GP Insights # 441, 22 November 2020
On 21 November, a judge in Pennsylvania dismissed a lawsuit filed by the Trump team against voter fraud. According to the judge, the lawsuit had "strained legal arguments without merit and speculative accusations" and was "unsupported by evidence." Earlier, Rudy Giuliani, the personal attorney for President Trump had filed a lawsuit that the mail ballots had widespread voter fraud. The WSJ quoted the judge saying: "In the United States of America, this cannot justify the disenfranchisement of a single voter, let alone all the voters of its sixth most populated state." Pennsylvania would certify the election results on Monday; according to the existing tally, Biden would win 20 seats from the State.
On 20 November 2020, in Georgia, the election officials after a "methodical hand recount" reconfirmed the victory of Biden by 12,670 votes. The NYT quoted Georgia's secretary of state, Brad Raffensperger, bluntly declared on Friday, "I live by the motto that numbers don't lie." This would mean, Biden would win 16 seats from the State.
Also on 20 November 2020, according to another NYT report: a delegation of seven Michigan Republicans, who had met with Mr Trump at the White House at his request, said they had no information "that would change the outcome of the election in Michigan." According to the existing tally, Biden has won more than 50 per cent of the votes in Michigan, while Trump has only 47.89 per cent. Michigan would provide another 16 seats to Biden if the State has to certify the election results.
What is the background?
First, the refusal to accept the US presidential election result by Donald Trump. Never before in the recent history of US presidential elections, there has been such a vulgar response to the final result. At the core, is Trump's refusal to accept the verdict, and his refusal to see the writing on the wall.
Second, the failure of legal options to delay the inevitable. The Trump campaign has filed a series of lawsuits alleging largescale voter fraud, especially in the postal ballots. While there have been a few cases of ballots not having the dates, there has been no large scale fraud, as the Trump campaign alleges. The courts, as has been the case in Pennsylvania, have been dismissing such lawsuits as having no credible evidence. As a result, the Trump campaign is running out of options, as it is unable to prove large scale voter fraud in the elections. Trump has asked his personal attorney Rudy Giuliani to represent these lawsuits; so far, he has no single legal case of success.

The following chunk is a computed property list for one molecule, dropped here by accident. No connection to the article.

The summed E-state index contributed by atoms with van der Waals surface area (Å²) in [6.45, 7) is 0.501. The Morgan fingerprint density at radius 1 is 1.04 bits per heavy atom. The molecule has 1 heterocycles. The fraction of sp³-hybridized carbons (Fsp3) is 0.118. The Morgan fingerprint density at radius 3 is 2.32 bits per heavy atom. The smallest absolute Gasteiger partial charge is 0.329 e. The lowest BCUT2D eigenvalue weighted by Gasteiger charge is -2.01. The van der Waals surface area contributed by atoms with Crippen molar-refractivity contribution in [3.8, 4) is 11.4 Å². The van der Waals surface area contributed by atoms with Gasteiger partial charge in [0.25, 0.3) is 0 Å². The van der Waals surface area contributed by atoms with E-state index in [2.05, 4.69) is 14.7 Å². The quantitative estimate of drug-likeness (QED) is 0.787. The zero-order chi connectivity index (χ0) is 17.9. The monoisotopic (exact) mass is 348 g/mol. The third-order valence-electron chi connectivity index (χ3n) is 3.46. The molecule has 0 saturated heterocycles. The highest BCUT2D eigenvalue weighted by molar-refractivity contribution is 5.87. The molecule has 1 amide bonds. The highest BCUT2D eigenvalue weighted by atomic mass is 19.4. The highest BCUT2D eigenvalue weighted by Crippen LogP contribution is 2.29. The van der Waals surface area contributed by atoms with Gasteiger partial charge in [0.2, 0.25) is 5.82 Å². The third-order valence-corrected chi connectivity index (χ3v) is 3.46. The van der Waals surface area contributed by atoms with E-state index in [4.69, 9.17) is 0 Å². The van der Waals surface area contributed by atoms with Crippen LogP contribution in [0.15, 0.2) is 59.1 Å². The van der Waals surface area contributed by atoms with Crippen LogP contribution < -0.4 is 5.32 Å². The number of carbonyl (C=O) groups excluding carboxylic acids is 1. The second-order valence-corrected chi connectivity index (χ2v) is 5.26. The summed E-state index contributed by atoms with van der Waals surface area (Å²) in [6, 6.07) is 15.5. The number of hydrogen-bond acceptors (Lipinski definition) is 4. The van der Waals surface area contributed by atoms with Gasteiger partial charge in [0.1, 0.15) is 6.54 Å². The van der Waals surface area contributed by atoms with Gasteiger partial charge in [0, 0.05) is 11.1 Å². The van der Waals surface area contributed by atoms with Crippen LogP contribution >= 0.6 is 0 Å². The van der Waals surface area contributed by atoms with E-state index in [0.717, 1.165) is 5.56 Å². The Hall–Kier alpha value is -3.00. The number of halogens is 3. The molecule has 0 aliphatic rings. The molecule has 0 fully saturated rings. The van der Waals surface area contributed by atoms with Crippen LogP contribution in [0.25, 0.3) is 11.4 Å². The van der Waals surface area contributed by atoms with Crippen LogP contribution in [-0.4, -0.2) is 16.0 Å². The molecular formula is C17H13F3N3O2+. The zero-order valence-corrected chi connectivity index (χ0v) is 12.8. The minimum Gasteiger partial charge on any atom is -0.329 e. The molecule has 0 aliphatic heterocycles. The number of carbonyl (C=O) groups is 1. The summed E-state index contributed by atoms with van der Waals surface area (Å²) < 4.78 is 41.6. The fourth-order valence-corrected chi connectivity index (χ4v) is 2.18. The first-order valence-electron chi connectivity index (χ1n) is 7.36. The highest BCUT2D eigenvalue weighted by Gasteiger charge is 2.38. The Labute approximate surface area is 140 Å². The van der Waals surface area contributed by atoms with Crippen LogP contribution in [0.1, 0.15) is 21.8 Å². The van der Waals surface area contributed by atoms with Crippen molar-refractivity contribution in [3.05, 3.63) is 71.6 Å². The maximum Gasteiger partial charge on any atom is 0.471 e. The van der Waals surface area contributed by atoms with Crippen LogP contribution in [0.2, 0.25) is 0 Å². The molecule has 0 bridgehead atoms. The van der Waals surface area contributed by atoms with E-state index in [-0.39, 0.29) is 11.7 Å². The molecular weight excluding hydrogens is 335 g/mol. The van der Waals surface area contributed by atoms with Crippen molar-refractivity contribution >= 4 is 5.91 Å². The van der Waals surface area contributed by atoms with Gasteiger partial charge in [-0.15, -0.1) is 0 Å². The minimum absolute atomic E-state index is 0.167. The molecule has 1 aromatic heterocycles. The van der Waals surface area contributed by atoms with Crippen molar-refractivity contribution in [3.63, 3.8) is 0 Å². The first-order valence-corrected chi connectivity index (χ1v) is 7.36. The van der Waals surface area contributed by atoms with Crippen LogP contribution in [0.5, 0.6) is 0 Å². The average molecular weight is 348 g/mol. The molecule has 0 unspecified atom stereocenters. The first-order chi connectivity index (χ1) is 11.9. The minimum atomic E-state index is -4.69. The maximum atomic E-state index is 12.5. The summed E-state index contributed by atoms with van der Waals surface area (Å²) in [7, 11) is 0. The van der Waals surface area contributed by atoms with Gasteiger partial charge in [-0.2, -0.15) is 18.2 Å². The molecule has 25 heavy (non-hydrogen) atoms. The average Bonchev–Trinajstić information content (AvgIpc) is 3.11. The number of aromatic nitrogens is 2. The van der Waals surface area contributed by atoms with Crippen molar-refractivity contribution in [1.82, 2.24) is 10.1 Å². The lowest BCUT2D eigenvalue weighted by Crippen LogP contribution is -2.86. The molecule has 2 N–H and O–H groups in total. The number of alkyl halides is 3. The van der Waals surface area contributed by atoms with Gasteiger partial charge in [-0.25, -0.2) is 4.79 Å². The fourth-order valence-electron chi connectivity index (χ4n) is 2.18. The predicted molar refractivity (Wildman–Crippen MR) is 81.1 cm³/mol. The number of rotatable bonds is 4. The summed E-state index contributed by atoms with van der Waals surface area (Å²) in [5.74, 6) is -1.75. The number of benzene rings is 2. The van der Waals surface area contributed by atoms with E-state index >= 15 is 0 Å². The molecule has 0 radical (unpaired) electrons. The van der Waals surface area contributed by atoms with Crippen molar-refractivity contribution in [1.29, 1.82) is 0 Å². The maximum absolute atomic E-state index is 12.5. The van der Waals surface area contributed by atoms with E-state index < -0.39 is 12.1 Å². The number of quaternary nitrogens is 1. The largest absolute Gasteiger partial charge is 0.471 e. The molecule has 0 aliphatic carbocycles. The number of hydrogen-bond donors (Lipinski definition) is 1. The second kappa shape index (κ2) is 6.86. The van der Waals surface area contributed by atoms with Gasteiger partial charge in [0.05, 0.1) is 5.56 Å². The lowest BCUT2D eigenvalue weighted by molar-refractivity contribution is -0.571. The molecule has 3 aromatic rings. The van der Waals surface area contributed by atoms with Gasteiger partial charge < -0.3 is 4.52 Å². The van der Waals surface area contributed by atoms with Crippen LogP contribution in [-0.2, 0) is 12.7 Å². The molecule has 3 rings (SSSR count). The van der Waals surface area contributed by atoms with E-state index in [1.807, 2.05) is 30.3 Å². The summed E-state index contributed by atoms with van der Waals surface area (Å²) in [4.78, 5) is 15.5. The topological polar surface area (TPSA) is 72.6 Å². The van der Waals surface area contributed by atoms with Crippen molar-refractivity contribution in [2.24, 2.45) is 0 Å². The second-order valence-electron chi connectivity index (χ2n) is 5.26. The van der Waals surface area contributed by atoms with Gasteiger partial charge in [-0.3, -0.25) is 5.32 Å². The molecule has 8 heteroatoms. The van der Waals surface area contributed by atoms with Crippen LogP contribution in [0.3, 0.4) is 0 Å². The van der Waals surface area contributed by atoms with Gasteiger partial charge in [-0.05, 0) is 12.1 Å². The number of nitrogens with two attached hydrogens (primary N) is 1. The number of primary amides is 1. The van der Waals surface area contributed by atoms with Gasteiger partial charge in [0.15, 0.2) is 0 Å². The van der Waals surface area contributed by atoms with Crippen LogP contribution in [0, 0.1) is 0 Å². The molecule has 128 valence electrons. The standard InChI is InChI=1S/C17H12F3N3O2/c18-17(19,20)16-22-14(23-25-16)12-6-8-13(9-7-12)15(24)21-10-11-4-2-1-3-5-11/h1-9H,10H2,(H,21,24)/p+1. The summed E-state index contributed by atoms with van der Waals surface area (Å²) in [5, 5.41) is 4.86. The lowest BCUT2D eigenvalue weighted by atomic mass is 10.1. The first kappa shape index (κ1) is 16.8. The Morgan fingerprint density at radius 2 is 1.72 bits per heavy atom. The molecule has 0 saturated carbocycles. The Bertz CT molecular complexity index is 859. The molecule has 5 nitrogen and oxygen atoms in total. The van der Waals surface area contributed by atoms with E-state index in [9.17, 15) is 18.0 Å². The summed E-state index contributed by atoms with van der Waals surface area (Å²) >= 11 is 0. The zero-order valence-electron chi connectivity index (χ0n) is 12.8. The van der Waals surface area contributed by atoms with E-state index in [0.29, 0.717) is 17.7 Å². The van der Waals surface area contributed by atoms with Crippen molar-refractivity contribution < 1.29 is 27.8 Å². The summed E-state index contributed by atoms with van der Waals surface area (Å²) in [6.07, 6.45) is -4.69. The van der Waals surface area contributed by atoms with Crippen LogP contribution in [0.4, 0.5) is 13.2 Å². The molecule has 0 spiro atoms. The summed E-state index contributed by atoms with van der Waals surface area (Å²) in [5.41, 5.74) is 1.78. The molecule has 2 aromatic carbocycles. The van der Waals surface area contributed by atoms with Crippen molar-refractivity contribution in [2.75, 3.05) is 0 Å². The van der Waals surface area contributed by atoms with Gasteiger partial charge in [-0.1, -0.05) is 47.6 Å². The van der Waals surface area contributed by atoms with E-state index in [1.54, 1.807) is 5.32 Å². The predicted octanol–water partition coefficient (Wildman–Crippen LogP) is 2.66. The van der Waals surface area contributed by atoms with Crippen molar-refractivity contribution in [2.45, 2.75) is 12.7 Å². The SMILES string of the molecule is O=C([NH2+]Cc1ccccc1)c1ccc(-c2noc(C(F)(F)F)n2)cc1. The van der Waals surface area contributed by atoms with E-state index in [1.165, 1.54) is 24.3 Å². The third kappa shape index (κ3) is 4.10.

Third, the pressure on the Republican party. The party has also been under pressure from Trump to take sides. The latest case is of the White House pressurizing the officials in Republican states to delay the inevitable, by not certifying.. The officials were invited to the White House, and a meeting was held during the week on the above.
What does it mean?
First, Trump is threatening the very foundations of the electoral system in the US democracy. He is not only questioning the process legally but also inciting his supporters to undermine the election results by engaging in the street protests. Several election officials have been receiving threats from the Trump supporters.
Second, the standing of the Republican party and its role in safeguarding the electoral process and the sanctity of the Presidential election system. The party would face serious questions in the long run, for openly siding with Trump's strategies to undermine the American vote and the larger values.
Third, questions over the larger electoral process. There have been a few issues in the larger process through which the US elects its President. Trump has revealed the loopholes and areas where the process needs fixing.